Ashwin Mohandas is a fourth year student in the Department of Naval Architecture.
Transocean comes for intern selections around the end of September. The selection process is pretty traditional and straight-forward. Out of the bunch of people who apply, first, there is a resume shortlist. The shortlisted candidates then participate in a Group Discussion (GD). Finally, about 10-12 candidates make it to the interviews. The interview has a lot of open-ended HR questions. Eventually, two of us were selected as Transocean interns.
It is a very common misconception that Transocean is a core Naval Architecture internship and hence, only those can apply. That is not the case at all. We were a group of 8 interns from all the IITs together, and the others came from departments as diverse as Civil, Metallurgy, Aerospace and Electrical; so anyone can apply.
For Transocean, CGPA really doesn’t matter. They look to hire all-rounders and especially look for students who have held significant Positions of Responsibility. They are impressed by the clichéd skill sets of leadership, willingness to take initiatives and people management abilities. Along with all this, if you’re a good listener, then you surely will be a very strong candidate for selection – just make sure you don’t talk too much. That is something they are not quite enchanted by. Basically, Transocean looks for well-rounded individuals rather than just 9-pointers.
My work profile was mainly techno-managerial. I had opportunities to apply my technical knowledge and at the same time, there were tasks which required efficient management skills. Broadly speaking, I worked on two major projects. The first one was the Hull-Management System wherein my primary project task was to reduce the amount of steel replacement on the Transocean oil rigs. My second project was the Documentation System which entailed a decent amount of managerial abilities. My role in this project was to compile all the official data on each of the oil rigs and come up with a library-management system where all the information could be properly organized and stored for future reference. After some amount of work, I could successfully implement my system. The job required me to co-ordinate between different companies and was a steep learning curve. Apart from these projects, I was also expected to help the managers as much as I could in their day-to-day tasks.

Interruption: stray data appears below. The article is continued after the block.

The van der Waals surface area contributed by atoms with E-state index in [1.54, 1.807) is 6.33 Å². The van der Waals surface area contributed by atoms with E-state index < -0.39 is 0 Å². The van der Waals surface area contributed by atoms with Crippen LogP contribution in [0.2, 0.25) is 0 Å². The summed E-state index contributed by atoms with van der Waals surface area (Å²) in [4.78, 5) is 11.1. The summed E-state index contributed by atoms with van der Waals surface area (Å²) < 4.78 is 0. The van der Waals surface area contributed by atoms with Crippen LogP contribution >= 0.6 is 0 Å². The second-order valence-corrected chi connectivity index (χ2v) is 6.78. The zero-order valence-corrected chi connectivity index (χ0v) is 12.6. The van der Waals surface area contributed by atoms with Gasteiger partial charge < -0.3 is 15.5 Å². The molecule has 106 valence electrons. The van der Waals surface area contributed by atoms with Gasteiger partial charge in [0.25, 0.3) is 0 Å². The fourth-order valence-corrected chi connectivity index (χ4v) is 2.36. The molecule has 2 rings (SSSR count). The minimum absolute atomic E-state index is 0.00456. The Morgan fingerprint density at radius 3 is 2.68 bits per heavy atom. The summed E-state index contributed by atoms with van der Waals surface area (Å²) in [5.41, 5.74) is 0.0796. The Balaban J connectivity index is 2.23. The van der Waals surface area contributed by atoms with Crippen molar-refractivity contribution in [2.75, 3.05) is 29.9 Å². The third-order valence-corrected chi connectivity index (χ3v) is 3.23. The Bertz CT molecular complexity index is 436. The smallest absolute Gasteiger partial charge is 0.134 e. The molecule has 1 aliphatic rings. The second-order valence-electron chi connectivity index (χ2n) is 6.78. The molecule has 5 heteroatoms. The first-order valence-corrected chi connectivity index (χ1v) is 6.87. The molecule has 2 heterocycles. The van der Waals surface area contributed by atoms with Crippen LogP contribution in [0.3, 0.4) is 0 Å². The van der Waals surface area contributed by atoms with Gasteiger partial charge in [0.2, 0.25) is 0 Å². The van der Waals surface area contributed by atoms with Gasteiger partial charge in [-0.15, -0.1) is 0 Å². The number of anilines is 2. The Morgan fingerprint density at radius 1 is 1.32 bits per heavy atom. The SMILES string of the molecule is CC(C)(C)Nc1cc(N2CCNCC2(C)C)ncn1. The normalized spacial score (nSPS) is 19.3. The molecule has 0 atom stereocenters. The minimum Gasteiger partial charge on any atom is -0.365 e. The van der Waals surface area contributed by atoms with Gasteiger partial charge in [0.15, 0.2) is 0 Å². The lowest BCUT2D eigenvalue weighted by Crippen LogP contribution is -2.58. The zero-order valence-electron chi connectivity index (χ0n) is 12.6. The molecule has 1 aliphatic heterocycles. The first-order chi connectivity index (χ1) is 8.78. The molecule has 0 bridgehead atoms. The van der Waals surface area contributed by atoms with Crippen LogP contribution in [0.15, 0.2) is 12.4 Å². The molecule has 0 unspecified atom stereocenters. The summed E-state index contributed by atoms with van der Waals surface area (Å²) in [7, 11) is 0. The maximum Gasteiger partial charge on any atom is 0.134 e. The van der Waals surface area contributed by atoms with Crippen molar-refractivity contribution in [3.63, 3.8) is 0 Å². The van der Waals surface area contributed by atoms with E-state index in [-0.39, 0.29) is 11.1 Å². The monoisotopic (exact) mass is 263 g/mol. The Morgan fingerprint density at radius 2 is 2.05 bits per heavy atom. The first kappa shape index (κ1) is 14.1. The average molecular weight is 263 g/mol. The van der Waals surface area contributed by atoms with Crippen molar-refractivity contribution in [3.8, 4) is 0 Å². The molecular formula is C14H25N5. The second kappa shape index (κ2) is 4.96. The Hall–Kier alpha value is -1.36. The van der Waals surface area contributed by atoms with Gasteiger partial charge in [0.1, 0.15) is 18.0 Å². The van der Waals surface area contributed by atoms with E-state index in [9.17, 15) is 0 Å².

The best part about Transocean is that they give real-life projects to interns. You are not just a college rookie working in a local department which has negligible impact on the global organization; you become a significant part in the working chain of the organization and almost every rational idea put forth by you is seriously considered and if feasible, implemented. The projects offer a galore of hands-on experience and the quality of on-the-job training, according to me, is the most exciting avenue of this internship. The learning experience is enriching and provides a very good peek into the drilling industry and into the life of a regular oil-rig worker. The projects offered are high-profile and make you familiar with every nut and bolt involved in the working of the big machine.
Apart from the fun and learning at work, obviously there were the crazy weekends when we used to roam around Mumbai like kings. The out-of-office culture of Transocean is equally charming. The people are really nice and helpful and they give you a lot of freedom as well as respect. Moreover, the bosses are really approachable. It is an open-door organization where you can just walk into the MD’s office and ask him any question absolutely any question, and it will be answered! Speaking of the MD, there was a weekend when he took all of us for dinner in a nice fancy restaurant. The Operations Manager also took us out one weekend and we had a lot of fun. After our options for roaming in Mumbai were exhausted, we visited places like Matheran, Lonavala and also a jack-up rig in Gujarat. You add to all this a modest stipend and a phonebook full of valuable and important contacts, and this becomes a corporate exposure worth experiencing!